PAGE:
Influencer Marketing & Ecommerce: A Match Made In Heaven?

 

 

Influencer marketing is intrinsically linked with modern ecommerce.


Influencers can make a huge difference to the success of a product or a business, and nowadays, many ecommerce brands will make space in their marketing budget for working with influencers. After all, there is huge potential to tap into in terms of big online spenders, particularly if you’re marketing towards countries that rank well in ecommerce spending, such as the US, UK and China.
 
But is this new partnership as perfect as we believe it to be? Are influencers reallybehind the growth of so many ecommerce brands?
 
Below, we investigate the perks and the downsides to influencer marketing and ecommerce, and try to establish whether this really is a match made in heaven.

 

 

The perks

There’s a reason why so many ecommerce brands are partnering with influencers to boost their brand and shout about their products. Here are some of the top reasons why influencer marketing is such a success for ecommerce businesses:
Increasing brand awareness & engagement
Of course, one of the biggest reasons that ecommerce brands work with influencers is the huge increase in brand awareness.
 

 

Increasing brand awareness & engagement

Of course, one of the biggest reasons that ecommerce brands work with influencers is the huge increase in brand awareness.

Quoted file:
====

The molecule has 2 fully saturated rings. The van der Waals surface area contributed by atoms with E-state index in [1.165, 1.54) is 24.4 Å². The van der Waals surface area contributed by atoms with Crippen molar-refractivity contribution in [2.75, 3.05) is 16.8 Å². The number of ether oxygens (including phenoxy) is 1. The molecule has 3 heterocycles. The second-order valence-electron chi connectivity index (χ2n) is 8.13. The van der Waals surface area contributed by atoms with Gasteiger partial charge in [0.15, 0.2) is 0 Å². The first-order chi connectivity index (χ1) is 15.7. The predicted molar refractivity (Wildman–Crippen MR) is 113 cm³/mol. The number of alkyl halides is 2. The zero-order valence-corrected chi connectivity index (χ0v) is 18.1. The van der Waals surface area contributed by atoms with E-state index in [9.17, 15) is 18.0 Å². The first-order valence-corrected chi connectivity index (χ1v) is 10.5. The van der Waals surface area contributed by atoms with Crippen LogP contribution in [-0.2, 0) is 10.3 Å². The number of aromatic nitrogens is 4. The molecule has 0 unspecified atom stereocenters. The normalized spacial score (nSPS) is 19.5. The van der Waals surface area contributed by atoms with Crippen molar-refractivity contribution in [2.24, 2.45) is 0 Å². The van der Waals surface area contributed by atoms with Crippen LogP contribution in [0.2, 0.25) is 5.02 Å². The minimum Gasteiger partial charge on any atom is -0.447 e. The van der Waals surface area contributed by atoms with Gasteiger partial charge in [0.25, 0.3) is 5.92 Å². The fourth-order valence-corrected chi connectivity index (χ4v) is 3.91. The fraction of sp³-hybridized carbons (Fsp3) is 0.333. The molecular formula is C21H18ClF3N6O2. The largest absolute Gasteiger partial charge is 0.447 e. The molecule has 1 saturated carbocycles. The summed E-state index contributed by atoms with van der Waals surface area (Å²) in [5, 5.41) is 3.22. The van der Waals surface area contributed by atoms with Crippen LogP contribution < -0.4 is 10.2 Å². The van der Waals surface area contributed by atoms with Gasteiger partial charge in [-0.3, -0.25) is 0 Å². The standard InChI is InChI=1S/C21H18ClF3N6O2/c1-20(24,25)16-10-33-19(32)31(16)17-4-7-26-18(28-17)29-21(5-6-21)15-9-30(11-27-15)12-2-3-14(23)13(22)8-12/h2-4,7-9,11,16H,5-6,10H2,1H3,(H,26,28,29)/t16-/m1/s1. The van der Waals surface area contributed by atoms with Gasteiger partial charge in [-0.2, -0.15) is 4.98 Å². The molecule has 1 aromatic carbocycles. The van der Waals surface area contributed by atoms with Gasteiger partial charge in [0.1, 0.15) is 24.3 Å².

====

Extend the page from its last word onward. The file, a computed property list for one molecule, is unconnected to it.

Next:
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In this digital age, consumers are used to adverts popping up on their social channels or on websites they are visiting. They can skip adverts at the start of YouTube videos and block annoying pop-ups ads. It’s hard to get people to sit up and pay attention to adverts on the internet now.
 
To help your marketing stand out and to actually engage with customers, you need to pull something special out of the bag.
 
That’s why influencers are so great — they’re engaging, interesting,and charismatic. Above all, the message they send out about your product is personal and genuine. And that counts for a lot when you’re trying to engage with potential customers.
 

Influencers do the initial engagement groundwork for you.

 

 

Driving traffic and sales

And of course, the main reason that ecommerce entrepreneurs are turning to influencers to do their product marketing for them: it drives traffic to your website and results in sales.
 
Influencer marketing just works. Even on Twitter — one of the more underused platforms for influencer marketing — there is a 5.2 x increase in purchase intent when users are exposed to influencer tweets.
 
Consumers trust influencers and will buy as a result. Take online Aussie swimwear brand Triangl. They were doing relatively well as a brand, and bringing in a good money. But when they started using influencer marketing, their profits skyrocketed. Triangl went from $5 million worth of sales in their first year to $25 million in the second — pretty impressive.
 
This is all because they reached out to Instagram influencers to tap into their huge amounts of followers. Celebrities like Kendall Jenner, Miley Cyrus, Beyoncé — all with audiences of millions of followers — shared photos of themselves wearing Triangl’s bikinis. It drove traffic to Triangl’s social pages (they grew to 3 million followers on Instagram) and their website, and resulted in huge sales. Triangl took the world by storm; other brands even started copying their distinctive color-blocked, geometric bikini designs.
 

 

Trust building

Customers tend to trust other customers a lot more than they will trust advertising.
 
Think about it: of course you are going to say that your product is great and works well and that everyone should buy it. But why should potential customers trust you? So far, they have no reason to.